My friend Gina generously shared this knitting pattern with me to pass along to you all! Read her story of Snooter-doots™ and learn how to knit (and felt) your own!
Meet Lennie & Bruce – The Boyz. They are Ambassadors from Snooterville Junction – home to Snooter-doots™, those whimsical, soft-sculptured collectible toy/dolls that are inspiring smiles and generating joy all around the world. And, I’m Mama Snooter (aka, Gina McCauley), the Artist/Creator.
We’d like to share with you some of the knitting and felting tips we use make Snooter-doots. For the first time we will offer the pattern for a Snooter-doot Carrot that you can make yourself.
A little history: rumors of their existence started circulating about 25 years ago when Mama Snooter’s young daughter shared a wondrous story she had made up about odd creatures called Snooter-doots and the world they lived in. When Mama Snooter made her now grown daughter a knit, felted, stuffed toy for her dog about 7 years ago they realized she may be on to something familiar – was it a Snooter-doot? So, she pursued the idea, starting with the friendly odd, monster-type creatures, then moving on to vegetables, bugs, birds, fish, animals, and other critters inspired by nature.
Today Snooter-doots are hand-knit-to-shape from wool and other natural fibers. We use 100% wool, or wool/alpaca/llama, yarn. We buy it new rather than using upcycled sweaters because after all that knitting we need to be assured that it will actually felt well. The knitting is a mostly a series of increases and decreases in just the knit (garter) and purl stitches, and knitting ‘in the round’ on circular and double-point needles.
Once all the knitting is done, wings and fins or greens attached, everybody takes a hot, bumpy ride in the washing machine to do the wet-felting (technically called ‘fulling’). Sometimes it takes several ‘rides’ to get the felting done just right. When it is, they all sit out to air-dry on their special drying rack in the basement.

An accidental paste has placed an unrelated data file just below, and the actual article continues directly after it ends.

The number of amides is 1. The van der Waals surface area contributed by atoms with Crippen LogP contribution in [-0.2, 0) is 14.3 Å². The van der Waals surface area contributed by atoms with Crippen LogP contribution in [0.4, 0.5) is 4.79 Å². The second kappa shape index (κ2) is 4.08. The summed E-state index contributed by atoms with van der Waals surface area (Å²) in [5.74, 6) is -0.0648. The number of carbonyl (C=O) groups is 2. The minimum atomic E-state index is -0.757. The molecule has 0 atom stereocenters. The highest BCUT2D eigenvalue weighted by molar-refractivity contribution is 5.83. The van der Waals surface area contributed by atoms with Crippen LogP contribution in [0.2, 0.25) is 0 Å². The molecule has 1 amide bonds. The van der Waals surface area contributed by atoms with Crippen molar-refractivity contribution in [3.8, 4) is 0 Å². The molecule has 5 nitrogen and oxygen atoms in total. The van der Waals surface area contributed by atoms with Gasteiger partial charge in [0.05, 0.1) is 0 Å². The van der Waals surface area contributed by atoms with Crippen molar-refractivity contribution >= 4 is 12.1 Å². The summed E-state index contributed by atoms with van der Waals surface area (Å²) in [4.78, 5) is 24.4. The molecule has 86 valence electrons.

When they are all completely dry, we stuff ‘em! We use polyester fiberfill, and pack it quite tightly so they will hold their shapes well but can still be called ‘softies’. Then, we attach their whimsical, wonky eyes – that’s what makes a Snooter-doot a Snooter-doot, you know! We does that by ‘needle-felting’ pieces of ‘pre-felt’ that are cut to shape.
There’s a wide range of shrinkage to account for when you are felting wool. We’ve got a pretty good understanding of basic proportions now, and have standardized most of our designs, so we can usually ‘guess-timate’ what it may take to produce a new critter based on an existing shape. If it’s an entirely new Snooter-doot shape, it usually takes at least three or four prototypes to get it just right.
Tips for knitting with wool for felting:
1. Use larger sized needles; size #11-13s with worsted weight yarn, and keep your tension loose. The more air space there is between the fibers, the tighter the felt becomes. We’ve also found that yarns with a looser twist, and fewer plies felt better than the tighter ones. Our favorites are Ella Rae Classic, Nature Spun by Brown Sheep, and Cascade 220. Blends with alpaca or llama usually felt very nicely and are lovely to work with – albeit more expensive. For an orange carrot we recommend Ella Rae, Nature Spun, or the alpaca blends as they seem to felt the best.
2. White, pastels and some saturated colors do not felt as well as other colors. Reds, browns, and oranges can also be a challenge. Experiment with different brands to find ones that felt best in the color you wish to use. Don’t give up, it may be out there. We use colors from 4-5 different brands – reds from brand-x, pastels from brand-z, etc. Yarns that are mothproofed or for super-wash will not felt.
3. Most knitted fabric will shrink more in length than in width. So, account for that when developing your patterns to maintain the proportions you want in the finished piece. Different colors and/or brands will shrink, and felt, at different rates also.
We make Snooter-doots quite ‘free-form’ – each one turns out a little different. So don’t worry if you add or miss an extra row or two. That’s what adds to their character and charm. This project is best for intermediate or better-skilled knitters since you’ll be working with double-pointed and circular needles, knitting in the round. With the gift of this copyrighted pattern, you accept and agree that any Snooter-doot created from it will be for personal use only, not for resale.
Stay tuned for Part 2: How to felt and finish your Snooter-doot Carrot
Owner/Artist, Gina McCauley (aka, Mama Snooter) has been crafting, in one form or another, most of her life. Although she enjoyed her ‘real job’ as a consultant to horticultural nursery/greenhouse growers in Western Washington for over 25 years, her true passion has always been to ‘make things’. She now works with fiber and fabric arts full time.